Sharon Kennedy: Let’s burn some wood

Dad loved burning wood. Even after my parents purchased a mobile home, he often went back to the old house and got a fire going in the woodstove. He said the only decent piece of toast he ever ate was one that was thrown on a hot burner and flipped before it burned to a crisp. When my brother paid to have a four-car garage built next to the Marlette, Dad had a chimney put in and a barrel stove. Although he didn’t use the stove as a toaster, he did enjoy holding court in his new domain. When old friends or adult nephews stopped by during the winter, they didn’t stay long in the kitchen. They joined Dad in the garage for a beer and a few laughs.

One Christmas I came home for a visit and snapped a picture of Dad in his garage. He had ordered a supply of wood and stacked slabs and logs in every empty corner he could find. The innards of an old fridge had been removed and laid on its back. It made a great bin in which Dad piled wood as high as he could. Years later I started helping my brother stack wood. I didn’t have a clue how to do it. He showed me and explained why I couldn’t expect the pieces to stay in place unless they were stacked properly. I paid him no heed until I heard a rumble and got out of the way a moment prior to the collapse of my neatly, but incorrectly, placed logs.

Sharon Kennedy's dad in his garage.
Sharon Kennedy's dad in his garage.

Dad had burned wood all his life. There was no fear of his mountain of wood falling, but he willingly admitted he was no carpenter. He had removed our chrome kitchen table and some chairs from the house. When a wooden chair needed a new back, he merely took the back from a chrome chair and attached it to the wooden one. To this day, the table remains where Dad put it, but I sold the chairs during my two-year garage sale. They brought a pretty price for their originality.

The fridge is still in the garage and filled with the wood I put there. I couldn’t stack it as high as Dad did, but my attempt was adequate. He would be proud. The barrel stove is long gone. I don’t know who took it, but most likely one of the relatives. When Dad passed in 1983, his tools and that stove were fair game. The garage was never locked. Whenever a nephew wanted something, he simply opened the door and took whatever caught his eye.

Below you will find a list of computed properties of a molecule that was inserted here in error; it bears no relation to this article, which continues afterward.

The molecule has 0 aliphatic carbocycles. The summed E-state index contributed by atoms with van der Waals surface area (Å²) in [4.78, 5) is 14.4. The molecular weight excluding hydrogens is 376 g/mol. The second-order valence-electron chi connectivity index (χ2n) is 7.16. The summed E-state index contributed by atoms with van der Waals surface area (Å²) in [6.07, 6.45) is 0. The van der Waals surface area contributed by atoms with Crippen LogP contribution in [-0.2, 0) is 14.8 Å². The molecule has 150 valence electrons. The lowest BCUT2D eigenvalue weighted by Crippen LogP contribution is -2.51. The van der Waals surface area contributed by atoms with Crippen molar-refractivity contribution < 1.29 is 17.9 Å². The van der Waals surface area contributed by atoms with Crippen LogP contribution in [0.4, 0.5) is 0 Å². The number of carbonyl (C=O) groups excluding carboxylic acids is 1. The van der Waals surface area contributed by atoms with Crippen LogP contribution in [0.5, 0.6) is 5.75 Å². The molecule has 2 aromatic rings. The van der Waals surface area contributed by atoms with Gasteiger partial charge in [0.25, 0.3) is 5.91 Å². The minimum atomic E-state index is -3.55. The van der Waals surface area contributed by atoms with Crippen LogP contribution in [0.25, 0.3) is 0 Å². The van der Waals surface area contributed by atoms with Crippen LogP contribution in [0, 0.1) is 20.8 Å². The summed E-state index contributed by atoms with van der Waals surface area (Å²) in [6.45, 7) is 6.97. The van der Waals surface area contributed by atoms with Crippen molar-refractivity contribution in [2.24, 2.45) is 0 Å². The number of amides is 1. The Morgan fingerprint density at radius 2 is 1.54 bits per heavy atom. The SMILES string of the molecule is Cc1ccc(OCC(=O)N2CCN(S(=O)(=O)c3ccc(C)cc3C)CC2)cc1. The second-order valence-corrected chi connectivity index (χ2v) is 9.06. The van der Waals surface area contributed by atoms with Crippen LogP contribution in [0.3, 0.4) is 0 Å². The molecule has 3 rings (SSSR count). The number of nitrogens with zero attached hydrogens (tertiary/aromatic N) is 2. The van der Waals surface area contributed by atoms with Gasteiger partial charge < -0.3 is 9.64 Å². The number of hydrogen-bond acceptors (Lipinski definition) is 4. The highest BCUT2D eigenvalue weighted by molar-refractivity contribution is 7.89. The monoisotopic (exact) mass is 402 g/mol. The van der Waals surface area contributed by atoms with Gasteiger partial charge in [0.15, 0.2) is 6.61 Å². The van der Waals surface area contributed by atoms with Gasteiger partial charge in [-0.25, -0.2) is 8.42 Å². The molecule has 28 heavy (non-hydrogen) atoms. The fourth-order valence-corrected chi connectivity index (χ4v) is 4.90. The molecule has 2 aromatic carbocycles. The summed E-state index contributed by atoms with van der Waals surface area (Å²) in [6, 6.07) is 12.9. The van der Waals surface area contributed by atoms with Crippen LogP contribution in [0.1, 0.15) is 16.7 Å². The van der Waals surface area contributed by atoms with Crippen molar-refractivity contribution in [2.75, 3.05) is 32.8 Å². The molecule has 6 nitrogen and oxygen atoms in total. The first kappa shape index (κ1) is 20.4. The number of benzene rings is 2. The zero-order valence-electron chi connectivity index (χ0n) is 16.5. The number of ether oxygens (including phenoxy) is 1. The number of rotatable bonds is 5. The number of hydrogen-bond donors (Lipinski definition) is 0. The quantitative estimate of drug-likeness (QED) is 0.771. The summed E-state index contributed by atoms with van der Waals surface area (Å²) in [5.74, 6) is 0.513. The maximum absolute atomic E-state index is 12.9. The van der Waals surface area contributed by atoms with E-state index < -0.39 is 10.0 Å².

Sharon Kennedy's dad on his tractor.
Sharon Kennedy's dad on his tractor.

Along with Dad’s truck, the Case tractor was kept in the garage during winter. My siblings drove it during haying and whenever he needed help, but I drove it only once. I don’t remember why. I had probably whined and cried until he relented. It was summer, and he was taking off hay. Before doing any serious driving, he wanted me to get used to steering and braking and whatever else I needed to know.

I was 12 or so and had never driven anything. Dad walked beside me as I went down the field. Everything was going good until I came to the corner and almost tipped over. Dad said not to worry, that I was doing fine. Now whenever I look at that Case, I think of him, his love of wood and his patience with a daughter who never learned how to drive tractor but eventually conquered the art of stacking wood.

— To contact Sharon Kennedy, send her an email at sharonkennedy1947@gmail.com. Kennedy's new book, "View from the SideRoad: A Collection of Upper Peninsula Stories," is available from her or Amazon.

This article originally appeared on The Holland Sentinel: Sharon Kennedy: Let’s burn some wood